All tagged Lamar Giles
Nafiza is one of the smartest ladies in the bookish blogosphere, complete with a Masters in Children's Literature, and we're so happy to have her join us for this discussion. If you'd like to hear more from Nafiza (and you really should), visit her online at Bibliographic Monologues and The Book Wars and check out all her smarty pants tweets at @Nafizaa.
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You can find previous installments linked in our Reading Lists section right over here.
In this half, we get down to the nitty-gritty and recommend some novels that really, in our eyes, get it right, and why. It's important to emphasize that this is most definitely not a comprehensive conversation--if anything, it's framing questions and talking about our personal experiences. We hope to continue to explore this topic in future episodes. If you'd like to be involved in a future podcast discussion on this subject, get in touch and let's talk.
“You don’t have to know someone your whole life to know them. Not really. Lonely is the same everywhere.”
Lamar Giles' Fake ID is told from the first-person point-of-view of of Nick Pearson--and yes, that is a fake name. He's been in the federal Witness Protection Program with his parents since his father agreed to testify against the crime boss he worked for. Nick's father is terrible at being in Witness Protection and they're on their last placement--the family has to make this work or else they're out of the program, on their own and in serious danger.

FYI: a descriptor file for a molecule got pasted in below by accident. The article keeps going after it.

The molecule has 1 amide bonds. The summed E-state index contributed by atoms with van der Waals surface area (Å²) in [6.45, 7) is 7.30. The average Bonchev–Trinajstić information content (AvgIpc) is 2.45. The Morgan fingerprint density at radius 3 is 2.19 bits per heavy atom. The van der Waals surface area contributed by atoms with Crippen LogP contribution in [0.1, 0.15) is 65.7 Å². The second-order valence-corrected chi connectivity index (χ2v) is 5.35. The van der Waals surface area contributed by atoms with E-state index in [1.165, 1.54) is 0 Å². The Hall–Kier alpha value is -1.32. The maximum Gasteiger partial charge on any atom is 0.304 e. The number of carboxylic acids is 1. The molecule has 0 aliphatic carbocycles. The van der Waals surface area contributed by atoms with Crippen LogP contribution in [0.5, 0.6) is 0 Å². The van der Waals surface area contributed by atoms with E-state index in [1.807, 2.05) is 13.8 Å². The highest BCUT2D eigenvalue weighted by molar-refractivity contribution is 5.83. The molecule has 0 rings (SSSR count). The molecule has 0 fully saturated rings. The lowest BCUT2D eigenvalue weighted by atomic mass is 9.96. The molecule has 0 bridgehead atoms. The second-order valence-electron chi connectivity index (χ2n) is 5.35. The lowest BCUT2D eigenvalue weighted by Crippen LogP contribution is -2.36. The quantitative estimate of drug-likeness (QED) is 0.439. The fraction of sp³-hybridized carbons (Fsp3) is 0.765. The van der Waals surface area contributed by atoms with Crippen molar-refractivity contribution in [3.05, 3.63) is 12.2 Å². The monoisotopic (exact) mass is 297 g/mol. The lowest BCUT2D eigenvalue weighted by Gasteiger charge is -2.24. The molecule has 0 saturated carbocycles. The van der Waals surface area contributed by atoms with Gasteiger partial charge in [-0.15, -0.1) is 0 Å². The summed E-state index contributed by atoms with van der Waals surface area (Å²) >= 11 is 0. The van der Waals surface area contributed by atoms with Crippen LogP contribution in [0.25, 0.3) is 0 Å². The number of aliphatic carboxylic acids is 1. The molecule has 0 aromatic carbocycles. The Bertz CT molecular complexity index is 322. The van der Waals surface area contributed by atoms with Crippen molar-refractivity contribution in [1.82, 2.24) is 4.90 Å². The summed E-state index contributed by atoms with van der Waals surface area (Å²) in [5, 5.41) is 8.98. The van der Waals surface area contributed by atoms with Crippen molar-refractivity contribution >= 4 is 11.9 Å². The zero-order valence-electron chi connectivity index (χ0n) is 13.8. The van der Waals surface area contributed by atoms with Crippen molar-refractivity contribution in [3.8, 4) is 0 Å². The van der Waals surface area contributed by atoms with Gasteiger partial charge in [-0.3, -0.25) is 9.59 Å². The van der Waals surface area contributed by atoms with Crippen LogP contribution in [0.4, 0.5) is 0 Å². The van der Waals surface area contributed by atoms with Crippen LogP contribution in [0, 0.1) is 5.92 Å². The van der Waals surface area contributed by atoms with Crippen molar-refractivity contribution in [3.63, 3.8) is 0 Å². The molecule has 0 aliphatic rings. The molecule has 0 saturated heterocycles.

Nick's starting at a new high school in Stepton, Virginia, with yet another new identity, studying his personal "legend" (the fake backstory developed by the U.S. Marshall Service for each family) and trying to stay under the radar. He's quickly befriended by Eli, rabble-rousing editor of the school paper, who's eager to recruit the new kid to his one-man journalism operation.
I had a particularly good run of books over the last couple months, including that I got to read a super-early copy of Lisa Schroeder's lovely new novel, The Bridge from Me to You, which was special to me for a number of reasons (disclosure: including this), but particularly because it reminded me so much of growing up in small town Oregon.
I was also excited to discover Maureen McGowan's action-packed post-apocalyptic thriller series (Deviants and Compliance), which is a whole lot of fun--especially on audio. And, if you're looking for a charming adult novel about the suckitude of adulting, I have to point you to You Had Me at Hello--it was a bestseller in the U.K. for a reason, let me tell you.
AND! One one final note, I was thrilled to read another super-early copy of a much-anticipated book, Gabrielle Zevin's The Storied Life of A.J. Fikry, which I adored. If you like Zevin's novels, you'll love this one, trust me.
Obviously, Sandra discovered the awesomeness of Sarah Addison Allen this month--hooray for another convert! And I peer-pressured Laura into reading more Liza Palmer, as one does...
Onward to the recommendations!